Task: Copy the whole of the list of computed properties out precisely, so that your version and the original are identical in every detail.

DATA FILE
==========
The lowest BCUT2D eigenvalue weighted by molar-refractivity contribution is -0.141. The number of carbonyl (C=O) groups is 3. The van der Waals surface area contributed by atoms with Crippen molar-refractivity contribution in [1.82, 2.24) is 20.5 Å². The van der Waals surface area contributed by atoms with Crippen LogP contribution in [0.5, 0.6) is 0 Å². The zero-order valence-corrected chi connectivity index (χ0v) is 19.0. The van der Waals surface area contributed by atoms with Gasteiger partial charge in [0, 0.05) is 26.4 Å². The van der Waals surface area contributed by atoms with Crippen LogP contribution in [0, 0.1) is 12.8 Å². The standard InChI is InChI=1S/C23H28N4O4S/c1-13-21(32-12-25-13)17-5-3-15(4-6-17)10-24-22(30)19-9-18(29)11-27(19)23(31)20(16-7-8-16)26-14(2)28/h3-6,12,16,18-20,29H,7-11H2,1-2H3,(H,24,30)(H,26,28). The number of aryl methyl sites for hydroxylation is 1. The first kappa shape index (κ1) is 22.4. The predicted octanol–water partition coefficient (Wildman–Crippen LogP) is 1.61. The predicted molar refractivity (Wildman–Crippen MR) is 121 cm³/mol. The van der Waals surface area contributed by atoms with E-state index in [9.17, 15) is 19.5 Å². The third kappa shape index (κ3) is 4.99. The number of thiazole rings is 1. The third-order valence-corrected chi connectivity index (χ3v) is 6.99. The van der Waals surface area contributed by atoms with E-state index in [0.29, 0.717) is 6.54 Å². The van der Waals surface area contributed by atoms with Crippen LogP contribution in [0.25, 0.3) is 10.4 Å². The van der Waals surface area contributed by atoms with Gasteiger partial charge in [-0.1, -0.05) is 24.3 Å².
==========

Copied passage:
The lowest BCUT2D eigenvalue weighted by molar-refractivity contribution is -0.141. The number of carbonyl (C=O) groups is 3. The van der Waals surface area contributed by atoms with Crippen molar-refractivity contribution in [1.82, 2.24) is 20.5 Å². The van der Waals surface area contributed by atoms with Crippen LogP contribution in [0.5, 0.6) is 0 Å². The zero-order valence-corrected chi connectivity index (χ0v) is 19.0. The van der Waals surface area contributed by atoms with Gasteiger partial charge in [0, 0.05) is 26.4 Å². The van der Waals surface area contributed by atoms with Crippen LogP contribution in [0, 0.1) is 12.8 Å². The standard InChI is InChI=1S/C23H28N4O4S/c1-13-21(32-12-25-13)17-5-3-15(4-6-17)10-24-22(30)19-9-18(29)11-27(19)23(31)20(16-7-8-16)26-14(2)28/h3-6,12,16,18-20,29H,7-11H2,1-2H3,(H,24,30)(H,26,28). The number of aryl methyl sites for hydroxylation is 1. The first kappa shape index (κ1) is 22.4. The predicted octanol–water partition coefficient (Wildman–Crippen LogP) is 1.61. The predicted molar refractivity (Wildman–Crippen MR) is 121 cm³/mol. The van der Waals surface area contributed by atoms with E-state index in [9.17, 15) is 19.5 Å². The third kappa shape index (κ3) is 4.99. The number of thiazole rings is 1. The third-order valence-corrected chi connectivity index (χ3v) is 6.99. The van der Waals surface area contributed by atoms with E-state index in [0.29, 0.717) is 6.54 Å². The van der Waals surface area contributed by atoms with Crippen LogP contribution in [0.25, 0.3) is 10.4 Å². The van der Waals surface area contributed by atoms with Gasteiger partial charge in [-0.1, -0.05) is 24.3 Å².